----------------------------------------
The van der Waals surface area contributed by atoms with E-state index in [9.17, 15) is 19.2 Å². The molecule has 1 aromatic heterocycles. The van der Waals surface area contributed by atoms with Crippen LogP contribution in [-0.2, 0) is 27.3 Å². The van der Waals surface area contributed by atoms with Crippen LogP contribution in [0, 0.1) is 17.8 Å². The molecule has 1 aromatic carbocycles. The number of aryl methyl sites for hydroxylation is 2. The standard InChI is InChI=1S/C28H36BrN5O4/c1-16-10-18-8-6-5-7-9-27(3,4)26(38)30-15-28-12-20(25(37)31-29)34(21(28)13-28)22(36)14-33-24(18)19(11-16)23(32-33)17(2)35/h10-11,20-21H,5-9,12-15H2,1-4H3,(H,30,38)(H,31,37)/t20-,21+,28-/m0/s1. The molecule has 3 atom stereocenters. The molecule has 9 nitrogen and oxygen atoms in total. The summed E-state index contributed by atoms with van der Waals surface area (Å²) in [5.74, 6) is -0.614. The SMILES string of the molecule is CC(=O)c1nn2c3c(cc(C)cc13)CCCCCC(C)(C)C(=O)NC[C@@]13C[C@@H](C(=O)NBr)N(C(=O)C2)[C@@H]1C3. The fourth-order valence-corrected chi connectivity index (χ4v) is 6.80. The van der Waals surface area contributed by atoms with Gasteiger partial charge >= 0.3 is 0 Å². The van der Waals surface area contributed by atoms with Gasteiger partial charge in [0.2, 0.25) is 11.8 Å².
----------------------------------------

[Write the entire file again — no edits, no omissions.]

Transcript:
The van der Waals surface area contributed by atoms with E-state index in [9.17, 15) is 19.2 Å². The molecule has 1 aromatic heterocycles. The van der Waals surface area contributed by atoms with Crippen LogP contribution in [-0.2, 0) is 27.3 Å². The van der Waals surface area contributed by atoms with Crippen LogP contribution in [0, 0.1) is 17.8 Å². The molecule has 1 aromatic carbocycles. The number of aryl methyl sites for hydroxylation is 2. The standard InChI is InChI=1S/C28H36BrN5O4/c1-16-10-18-8-6-5-7-9-27(3,4)26(38)30-15-28-12-20(25(37)31-29)34(21(28)13-28)22(36)14-33-24(18)19(11-16)23(32-33)17(2)35/h10-11,20-21H,5-9,12-15H2,1-4H3,(H,30,38)(H,31,37)/t20-,21+,28-/m0/s1. The molecule has 3 atom stereocenters. The molecule has 9 nitrogen and oxygen atoms in total. The summed E-state index contributed by atoms with van der Waals surface area (Å²) in [5.74, 6) is -0.614. The SMILES string of the molecule is CC(=O)c1nn2c3c(cc(C)cc13)CCCCCC(C)(C)C(=O)NC[C@@]13C[C@@H](C(=O)NBr)N(C(=O)C2)[C@@H]1C3. The fourth-order valence-corrected chi connectivity index (χ4v) is 6.80. The van der Waals surface area contributed by atoms with Gasteiger partial charge >= 0.3 is 0 Å². The van der Waals surface area contributed by atoms with Gasteiger partial charge in [0.2, 0.25) is 11.8 Å².